When one thinks of early Quakers or members of the Society of Friends, a common stereotype is that they were predominately pacifists, or non-aggressive in nature. Though this may be true to a large degree, like individuals of all faiths, there are those who fail to fit the prescribed behavior and instead exhibit characteristics quite distinct and independent of the norm. Born in 1799, Josiah Harlan, a Quaker from Chester County, Pennsylvania, was one such character.
As early as 1826, Harlan was firmly entrenched within the political and military conflicts transpiring between India and Afghanistan. In 1838-39 he was the Aide-de-Camp to Dost Mohammed Khan, the Emir of Kabul and in command of a division of the Afghan army whom he trained in European-style warfare. It is believed that Rudyard Kipling’s famous short story, The Man Who Would be King, was based in part upon the life and experiences of Harlan while he resided in the border area of the Punjab in India and what is now Afghanistan. Harlan aligned himself for awhile with the native ethnic group known as the Hazaras, who agreed to declare him the Prince of Ghor, an Afghan province.
Map of Cabul [Kabul] and the Vicinity by General Harlan
When the British army arrived upon the scene in the 1830s, Harlan was very critical of its policies in general and had no amiable relations with its forces or military personnel. Though he had resided within the northern regions of the Indian subcontinent for some eighteen years, he eventually returned to Philadelphia. Here his father, Joshua Harlan, had worked as a broker merchant.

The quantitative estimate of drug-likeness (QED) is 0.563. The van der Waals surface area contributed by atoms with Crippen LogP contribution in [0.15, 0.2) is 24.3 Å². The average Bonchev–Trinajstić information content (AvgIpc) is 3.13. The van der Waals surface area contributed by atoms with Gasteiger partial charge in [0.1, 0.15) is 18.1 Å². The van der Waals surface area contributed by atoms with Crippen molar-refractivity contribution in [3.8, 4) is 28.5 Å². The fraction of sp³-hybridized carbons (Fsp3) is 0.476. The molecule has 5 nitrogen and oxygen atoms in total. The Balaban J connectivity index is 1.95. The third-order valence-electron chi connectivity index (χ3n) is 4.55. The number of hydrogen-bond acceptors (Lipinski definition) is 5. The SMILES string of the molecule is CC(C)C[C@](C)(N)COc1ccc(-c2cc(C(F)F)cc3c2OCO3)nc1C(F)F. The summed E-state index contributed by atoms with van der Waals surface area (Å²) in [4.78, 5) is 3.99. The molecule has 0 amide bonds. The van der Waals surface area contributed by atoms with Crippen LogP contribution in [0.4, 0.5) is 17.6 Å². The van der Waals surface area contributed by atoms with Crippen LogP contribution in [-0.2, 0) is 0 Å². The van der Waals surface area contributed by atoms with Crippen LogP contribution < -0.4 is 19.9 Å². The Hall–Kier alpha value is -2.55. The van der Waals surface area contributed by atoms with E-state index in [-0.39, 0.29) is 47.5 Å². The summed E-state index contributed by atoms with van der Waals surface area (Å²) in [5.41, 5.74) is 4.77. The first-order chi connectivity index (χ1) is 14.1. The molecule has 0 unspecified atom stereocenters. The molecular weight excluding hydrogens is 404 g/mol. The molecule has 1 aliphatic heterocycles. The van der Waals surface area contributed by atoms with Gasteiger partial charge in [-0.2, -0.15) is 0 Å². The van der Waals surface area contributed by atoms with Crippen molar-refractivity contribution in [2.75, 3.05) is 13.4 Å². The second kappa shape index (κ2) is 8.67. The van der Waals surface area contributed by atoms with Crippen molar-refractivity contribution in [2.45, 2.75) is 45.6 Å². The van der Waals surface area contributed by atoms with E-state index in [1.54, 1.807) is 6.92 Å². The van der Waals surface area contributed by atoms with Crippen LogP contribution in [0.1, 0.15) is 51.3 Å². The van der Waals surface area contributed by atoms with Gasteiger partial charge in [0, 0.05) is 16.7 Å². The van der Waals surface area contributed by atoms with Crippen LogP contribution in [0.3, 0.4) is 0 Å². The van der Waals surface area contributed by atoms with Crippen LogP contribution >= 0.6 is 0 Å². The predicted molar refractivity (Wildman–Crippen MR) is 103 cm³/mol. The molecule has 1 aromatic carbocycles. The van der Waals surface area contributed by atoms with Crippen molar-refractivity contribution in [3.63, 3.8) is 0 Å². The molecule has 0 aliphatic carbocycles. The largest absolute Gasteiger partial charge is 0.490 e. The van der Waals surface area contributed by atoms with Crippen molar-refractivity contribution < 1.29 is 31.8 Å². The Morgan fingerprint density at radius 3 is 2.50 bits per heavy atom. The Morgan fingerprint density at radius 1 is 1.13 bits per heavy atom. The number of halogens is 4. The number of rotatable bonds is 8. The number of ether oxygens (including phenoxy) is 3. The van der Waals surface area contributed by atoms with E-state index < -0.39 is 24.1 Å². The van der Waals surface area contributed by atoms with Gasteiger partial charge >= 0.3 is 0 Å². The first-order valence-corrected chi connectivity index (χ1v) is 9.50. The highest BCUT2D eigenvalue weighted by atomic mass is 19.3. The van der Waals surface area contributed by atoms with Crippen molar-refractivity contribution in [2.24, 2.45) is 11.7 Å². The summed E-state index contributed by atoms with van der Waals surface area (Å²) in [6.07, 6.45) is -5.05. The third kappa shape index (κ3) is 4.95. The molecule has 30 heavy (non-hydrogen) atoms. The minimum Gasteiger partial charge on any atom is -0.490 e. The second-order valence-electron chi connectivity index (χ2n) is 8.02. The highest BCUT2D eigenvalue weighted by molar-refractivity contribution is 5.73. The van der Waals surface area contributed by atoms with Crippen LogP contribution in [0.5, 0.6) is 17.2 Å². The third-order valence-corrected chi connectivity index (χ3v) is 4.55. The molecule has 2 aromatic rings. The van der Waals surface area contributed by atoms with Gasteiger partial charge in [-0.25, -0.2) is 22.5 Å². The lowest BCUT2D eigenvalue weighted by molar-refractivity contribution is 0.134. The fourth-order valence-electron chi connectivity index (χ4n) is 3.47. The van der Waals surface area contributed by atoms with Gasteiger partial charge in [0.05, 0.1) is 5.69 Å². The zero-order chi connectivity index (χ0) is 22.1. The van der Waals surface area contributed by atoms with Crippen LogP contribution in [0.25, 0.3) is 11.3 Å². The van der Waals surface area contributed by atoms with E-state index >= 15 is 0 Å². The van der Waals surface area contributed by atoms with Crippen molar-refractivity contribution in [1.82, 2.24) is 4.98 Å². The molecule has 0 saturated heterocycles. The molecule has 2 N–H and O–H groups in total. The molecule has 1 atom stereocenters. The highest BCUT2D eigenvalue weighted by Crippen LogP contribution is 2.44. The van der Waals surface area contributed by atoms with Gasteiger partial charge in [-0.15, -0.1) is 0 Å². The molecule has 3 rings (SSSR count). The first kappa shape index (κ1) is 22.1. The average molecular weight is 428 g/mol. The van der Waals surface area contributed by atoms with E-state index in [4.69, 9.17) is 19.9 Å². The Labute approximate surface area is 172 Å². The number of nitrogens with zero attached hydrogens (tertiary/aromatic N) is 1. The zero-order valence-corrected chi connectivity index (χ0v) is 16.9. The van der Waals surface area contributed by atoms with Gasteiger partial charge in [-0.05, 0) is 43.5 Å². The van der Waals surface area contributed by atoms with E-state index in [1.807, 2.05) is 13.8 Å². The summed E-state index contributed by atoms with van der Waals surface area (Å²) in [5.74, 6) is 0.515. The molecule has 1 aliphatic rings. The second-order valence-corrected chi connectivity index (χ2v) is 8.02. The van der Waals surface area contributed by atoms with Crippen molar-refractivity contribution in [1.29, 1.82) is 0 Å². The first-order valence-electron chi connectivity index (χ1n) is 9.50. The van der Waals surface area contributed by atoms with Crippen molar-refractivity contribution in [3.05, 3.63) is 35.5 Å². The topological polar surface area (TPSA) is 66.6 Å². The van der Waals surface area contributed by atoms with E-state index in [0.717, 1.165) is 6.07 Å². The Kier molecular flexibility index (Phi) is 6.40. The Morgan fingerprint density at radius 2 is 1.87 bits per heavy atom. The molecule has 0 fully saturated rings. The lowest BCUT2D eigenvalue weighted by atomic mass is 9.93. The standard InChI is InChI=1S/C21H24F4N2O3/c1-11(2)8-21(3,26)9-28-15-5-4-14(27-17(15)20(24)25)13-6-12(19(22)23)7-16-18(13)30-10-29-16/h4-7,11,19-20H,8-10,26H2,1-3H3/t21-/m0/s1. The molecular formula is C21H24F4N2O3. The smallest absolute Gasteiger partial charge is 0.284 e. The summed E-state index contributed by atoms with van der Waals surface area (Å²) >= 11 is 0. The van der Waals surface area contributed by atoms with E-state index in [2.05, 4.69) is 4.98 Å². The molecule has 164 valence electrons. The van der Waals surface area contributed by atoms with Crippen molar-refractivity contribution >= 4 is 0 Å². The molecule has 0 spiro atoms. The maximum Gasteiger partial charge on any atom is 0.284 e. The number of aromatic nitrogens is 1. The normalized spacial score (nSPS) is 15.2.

For sometime Harlan became involved in a variety of ventures, from grape agent to mill operator, and attempted to introduce camels as transportation animals within the armed forces. In 1855, Jefferson Davis (then Secretary of War for the United States, later the President of the Confederate States of America during the Civil War) allocated $30,000 dollars to purchase camels for American forces to be used in the Southwest. Harlan advocated the camels be obtained from Afghanistan while the U.S. government opted for those from Africa. Regardless, the American Camel Corps was short-lived.
After the outbreak of the Civil War, Harlan raised the 108th regiment, also known as Harlan’s Light Cavalry. He was eventually commissioned as a Colonel in the Union army, but was forced to retire because of ill health on August 20, 1862. Prior to this, in 1849, he married Elizabeth Baker, also a Quaker from Chester County, by which he had one child.
Harlan later obtained employment as a physician, after he’d made another geographical move, this time to San Francisco. There he would die of tuberculosis on October 21, 1871.
A few years ago Harlan was the subject of a biography by British author Ben Macintyre, titled, The Man Who Would be King: The First American in Afghanistan (2004). Harlan was an established author as well, and one can read his work, A Memoir of India and Avghanistaun… (Philadelphia: J. Dobson, 1842), at the Historical Society of Pennsylvania. Harlan also wrote Personal Narrative of General Harlan’s Eighteen Years’ Residence in Asia, a manuscript that was never published. Truly “truth is stranger than fiction,” and much of this truth is available within the collections of the Historical Society of Pennsylvania in Philadelphia.